Curiosity and passion
I was curious and passionate about computers from an early age. And this was a time when not everyone had a computer and even those who did not necessarily have easy access to the internet. My mates and I loved setting up little networks — our local area networks (LANs) — and playing with computers. We learned how computers worked in our free time and familiarized ourselves with hackers’ tactics and strategies to break into them. As I grew older, I became very interested in how to STOP hackers from infiltrating systems. My curiosity and passion not only shaped my career path, but continues to drive how Cado Security operates today.
Resiliency and being unafraid
Despite the fact that it was hard to leave my comfortable job in the midst of a global pandemic, my co-founder and I had the energy and vision to start a cloud security company. Don’t get me wrong, it was scary, and everyone told us we were crazy. But we had a plan — so nothing could stop us. I think it’s important to understand that there will always be ups and downs in really anything you do. And to see this as an opportunity to learn quickly and achieve greater success because of it.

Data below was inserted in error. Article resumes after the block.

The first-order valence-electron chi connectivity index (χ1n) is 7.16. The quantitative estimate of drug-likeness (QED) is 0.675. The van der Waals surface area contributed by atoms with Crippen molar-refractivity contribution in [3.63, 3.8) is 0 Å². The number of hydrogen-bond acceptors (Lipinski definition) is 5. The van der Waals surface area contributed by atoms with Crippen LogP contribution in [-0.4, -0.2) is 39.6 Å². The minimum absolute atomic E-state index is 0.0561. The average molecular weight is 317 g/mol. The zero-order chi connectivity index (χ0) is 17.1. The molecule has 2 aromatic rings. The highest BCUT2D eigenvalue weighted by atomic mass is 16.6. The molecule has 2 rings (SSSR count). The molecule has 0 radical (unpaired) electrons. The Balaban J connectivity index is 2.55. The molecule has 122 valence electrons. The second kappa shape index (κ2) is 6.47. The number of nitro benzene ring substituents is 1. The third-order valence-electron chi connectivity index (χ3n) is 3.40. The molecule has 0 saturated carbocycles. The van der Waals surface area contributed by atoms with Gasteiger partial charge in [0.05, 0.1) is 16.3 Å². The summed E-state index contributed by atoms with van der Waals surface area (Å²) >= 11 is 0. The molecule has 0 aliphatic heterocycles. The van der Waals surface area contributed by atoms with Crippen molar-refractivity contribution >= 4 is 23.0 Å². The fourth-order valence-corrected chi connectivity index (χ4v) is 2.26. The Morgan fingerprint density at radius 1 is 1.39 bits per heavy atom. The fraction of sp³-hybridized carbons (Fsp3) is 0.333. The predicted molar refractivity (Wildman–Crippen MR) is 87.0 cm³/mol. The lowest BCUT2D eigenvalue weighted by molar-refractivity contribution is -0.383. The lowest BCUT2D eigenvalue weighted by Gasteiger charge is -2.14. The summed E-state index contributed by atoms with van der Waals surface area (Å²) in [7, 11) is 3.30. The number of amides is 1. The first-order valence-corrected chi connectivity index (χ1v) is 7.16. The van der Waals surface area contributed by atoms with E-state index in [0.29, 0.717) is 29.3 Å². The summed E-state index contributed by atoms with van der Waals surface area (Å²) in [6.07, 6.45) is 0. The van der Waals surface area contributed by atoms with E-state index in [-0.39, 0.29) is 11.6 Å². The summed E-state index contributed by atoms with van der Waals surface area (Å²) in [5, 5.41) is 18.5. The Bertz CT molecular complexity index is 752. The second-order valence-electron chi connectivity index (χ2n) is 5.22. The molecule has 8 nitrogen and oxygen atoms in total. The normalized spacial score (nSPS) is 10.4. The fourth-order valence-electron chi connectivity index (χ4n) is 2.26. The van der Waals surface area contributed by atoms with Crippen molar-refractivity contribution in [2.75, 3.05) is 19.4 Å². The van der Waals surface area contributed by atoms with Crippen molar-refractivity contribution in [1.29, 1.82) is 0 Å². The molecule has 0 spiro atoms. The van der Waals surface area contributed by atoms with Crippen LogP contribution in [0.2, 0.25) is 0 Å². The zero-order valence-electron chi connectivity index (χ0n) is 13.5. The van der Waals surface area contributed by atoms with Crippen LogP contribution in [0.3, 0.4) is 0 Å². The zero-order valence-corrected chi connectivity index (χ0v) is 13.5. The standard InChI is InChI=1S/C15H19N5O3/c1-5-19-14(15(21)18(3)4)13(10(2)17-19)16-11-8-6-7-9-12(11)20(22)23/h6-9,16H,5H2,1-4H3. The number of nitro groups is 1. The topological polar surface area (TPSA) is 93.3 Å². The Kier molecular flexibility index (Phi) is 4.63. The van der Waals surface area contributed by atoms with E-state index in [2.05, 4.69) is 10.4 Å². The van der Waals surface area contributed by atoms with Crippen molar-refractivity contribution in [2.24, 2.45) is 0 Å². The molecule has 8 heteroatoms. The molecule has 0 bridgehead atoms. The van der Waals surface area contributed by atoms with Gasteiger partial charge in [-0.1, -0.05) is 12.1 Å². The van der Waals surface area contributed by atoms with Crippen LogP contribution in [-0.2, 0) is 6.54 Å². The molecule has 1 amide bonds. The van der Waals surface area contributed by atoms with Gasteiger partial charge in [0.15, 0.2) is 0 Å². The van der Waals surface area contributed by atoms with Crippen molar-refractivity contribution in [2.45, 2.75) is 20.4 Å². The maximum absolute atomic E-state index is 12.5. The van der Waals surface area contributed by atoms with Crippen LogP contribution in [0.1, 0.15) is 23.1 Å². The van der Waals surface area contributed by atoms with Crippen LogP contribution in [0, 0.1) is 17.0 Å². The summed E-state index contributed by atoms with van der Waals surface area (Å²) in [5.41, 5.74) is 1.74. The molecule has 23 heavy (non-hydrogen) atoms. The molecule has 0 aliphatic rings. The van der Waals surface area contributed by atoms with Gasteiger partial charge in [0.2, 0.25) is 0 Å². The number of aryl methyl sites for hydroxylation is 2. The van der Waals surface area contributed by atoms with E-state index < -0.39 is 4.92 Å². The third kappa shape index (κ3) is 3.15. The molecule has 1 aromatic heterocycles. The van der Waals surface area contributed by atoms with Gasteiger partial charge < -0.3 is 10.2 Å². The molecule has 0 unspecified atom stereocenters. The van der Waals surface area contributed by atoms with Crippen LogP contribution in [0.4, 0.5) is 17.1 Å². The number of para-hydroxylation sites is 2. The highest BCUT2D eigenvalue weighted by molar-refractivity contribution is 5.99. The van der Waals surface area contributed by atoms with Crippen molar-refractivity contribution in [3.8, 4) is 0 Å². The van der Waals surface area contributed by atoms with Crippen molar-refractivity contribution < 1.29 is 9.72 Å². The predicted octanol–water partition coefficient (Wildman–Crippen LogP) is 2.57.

Knowing your strengths and embracing others
I’ve found that the most successful teams I’ve built are comprised of team members with very different, but complementary strengths. It’s important to know your strengths, so you can maximize them. Also, know your weaknesses, so you can utilize the resources around you to help you tackle them. The great thing about the cybersecurity community is that everyone is always sharing their experiences, the valuable lessons they’ve learned, and best practices for continuously improving and evolving.
Are you working on any exciting new projects now? How do you think that will help people?
My co-founder, Chris Doman, and I founded Cado Security in 2020 to revolutionize cloud investigations and incident response. By building the first cloud investigation platform that effortlessly delivers forensic-level detail and unprecedented context at cloud speed, our mission is to empower security teams with a smarter and faster way to respond to cyber incidents in the cloud.